Human rights abusers around the world will, in future, face EU asset freezes and travel bans under new-model sanctions agreed by foreign ministers in Brussels on Monday (9 December).
“Today, the EU unanimously decided to legislate a worldwide EU human rights sanction regime,” Dutch foreign minister Stef Blok said.
“To have a tool like this … will give us much more strength and capacity to react to serious human rights violations,” the EU’s new foreign policy chief, Josep Borrell, also said.
The Netherlands had pushed for the new measures over the past year after Dutch MPs had instructed its government to seek a Europe-wide ‘Magnitsky Act’.
Magnitsky Acts, already in place in the US, Canada, the UK, and the Baltic states, target individuals rather than foreign administrations and can snap into action more quickly than country-based sanctions.
They are named after Sergei Magnitsky, a Russian anti-corruption activist who died in prison in 2009.
And they were born out of an international campaign by Magnitsky’s former employer, British hedge fund manager Bill Browder.
“It took us 10 years to get here, but it’s a decisive victory in the global Magnitsky justice campaign,” Browder told EUobserver.
“There was outspoken support by 23 member states today and none of the other five voiced objections,” an EU diplomat also told this website.
Monday’s “political agreement” will now be handed to the EU foreign service to draw up a detailed legal proposal, he added.
“This could take another half-year or so,” he said.
“The EU Council will still need to formally adopt the measures. Today’s decision is a step in that direction, but an important one,” the diplomat said.
Monday’s breakthrough came after Hungary dropped its former misgivings on the plan, with Budapest having previously said the EU did not need extra measures to defend human rights overseas.
Borrell mentioned that some EU states still had some “critical questions and concerns”.
But he also noted the EU already had targeted sanctions regimes against individuals responsible for cyber attacks and use of chemical weapons along the same lines.
Borrell, a former Spanish foreign minister, took over the EU foreign service top job from Italian diplomat Federica Mogherini earlier this month.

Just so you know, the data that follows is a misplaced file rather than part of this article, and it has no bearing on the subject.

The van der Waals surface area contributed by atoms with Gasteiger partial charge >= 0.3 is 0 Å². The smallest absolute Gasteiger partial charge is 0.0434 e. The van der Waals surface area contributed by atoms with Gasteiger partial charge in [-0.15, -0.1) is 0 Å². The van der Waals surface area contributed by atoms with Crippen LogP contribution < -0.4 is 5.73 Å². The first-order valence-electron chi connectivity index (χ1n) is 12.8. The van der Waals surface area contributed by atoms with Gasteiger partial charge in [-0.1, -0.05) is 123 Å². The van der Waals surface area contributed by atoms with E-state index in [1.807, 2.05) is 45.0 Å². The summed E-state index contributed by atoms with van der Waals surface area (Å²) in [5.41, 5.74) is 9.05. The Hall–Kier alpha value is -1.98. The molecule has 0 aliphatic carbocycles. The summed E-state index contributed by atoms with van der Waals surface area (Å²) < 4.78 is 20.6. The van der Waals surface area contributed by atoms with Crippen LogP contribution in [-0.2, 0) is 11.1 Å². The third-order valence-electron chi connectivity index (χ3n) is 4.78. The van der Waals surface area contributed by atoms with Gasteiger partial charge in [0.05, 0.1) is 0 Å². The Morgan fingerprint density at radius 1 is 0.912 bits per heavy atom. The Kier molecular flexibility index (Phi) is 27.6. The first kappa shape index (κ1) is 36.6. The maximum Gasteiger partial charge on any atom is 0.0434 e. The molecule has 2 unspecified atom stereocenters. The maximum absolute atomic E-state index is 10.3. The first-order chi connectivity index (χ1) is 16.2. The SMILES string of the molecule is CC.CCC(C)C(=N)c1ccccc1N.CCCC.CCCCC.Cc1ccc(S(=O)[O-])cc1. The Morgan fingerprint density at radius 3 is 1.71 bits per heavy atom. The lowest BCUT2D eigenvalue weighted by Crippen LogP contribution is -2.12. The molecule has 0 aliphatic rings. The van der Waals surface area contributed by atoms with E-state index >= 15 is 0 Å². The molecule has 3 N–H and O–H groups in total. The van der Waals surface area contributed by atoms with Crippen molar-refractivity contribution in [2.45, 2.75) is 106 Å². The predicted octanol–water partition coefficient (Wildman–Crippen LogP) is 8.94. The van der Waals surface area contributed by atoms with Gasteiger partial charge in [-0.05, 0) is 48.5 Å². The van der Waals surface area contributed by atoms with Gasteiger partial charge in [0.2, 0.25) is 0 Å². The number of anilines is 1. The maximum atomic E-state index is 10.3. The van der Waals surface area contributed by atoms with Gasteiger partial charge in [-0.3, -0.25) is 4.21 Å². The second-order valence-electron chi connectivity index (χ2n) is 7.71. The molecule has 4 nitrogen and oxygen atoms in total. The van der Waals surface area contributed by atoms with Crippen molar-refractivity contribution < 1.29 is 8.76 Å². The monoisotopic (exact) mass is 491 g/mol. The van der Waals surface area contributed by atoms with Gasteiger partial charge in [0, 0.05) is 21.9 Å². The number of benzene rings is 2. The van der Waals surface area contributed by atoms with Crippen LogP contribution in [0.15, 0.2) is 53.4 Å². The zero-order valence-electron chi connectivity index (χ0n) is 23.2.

And the changing of the guard augured well for the human rights project, the EU diplomat noted.
“Mogherini didn’t really do anything [on the dossier], but Borrell has already shown more energy,” the diplomat said.
For their part, the Dutch have opted to keep Magnitsky’s name off the EU legislation in order not to make it look as though it was aimed at Russia.
They have also spoken of abusers in Saudi Arabia, Africa, and the Far East as potential targets, while not mentioning Russia, even though the people deemed responsible for Magnitsky’s killing laundered most of their money in EU banks and travelled frequently in Europe.
But Dutch prime minister Mark Rutte noted, in comments last December, that “whenever we speak about it, we shall, I think, just refer to it as ‘the Magnitsky law’ or ‘the Magnitsky initiative’.”
Borrell himself, speaking to MEPs in the European Parliament’s foreign affairs committee last week, said he had never heard of Magnitsky.
But an EU spokesperson played down his faux pas in comments last Friday.
“We are all human beings and it can happen that we don’t have everything in mind on every single issue,” the spokesperson said.
“Rest assured, this issue is now being followed very closely,” the spokesperson added.
“Of course, the devil is in the detail. We need to make sure this law has proper teeth to go after human rights abusers and that it bears Sergei Magnitsky’s name,” Browder said.
“We need to make sure today’s agreement is not deviated or diverged from due to its opponents,” he added.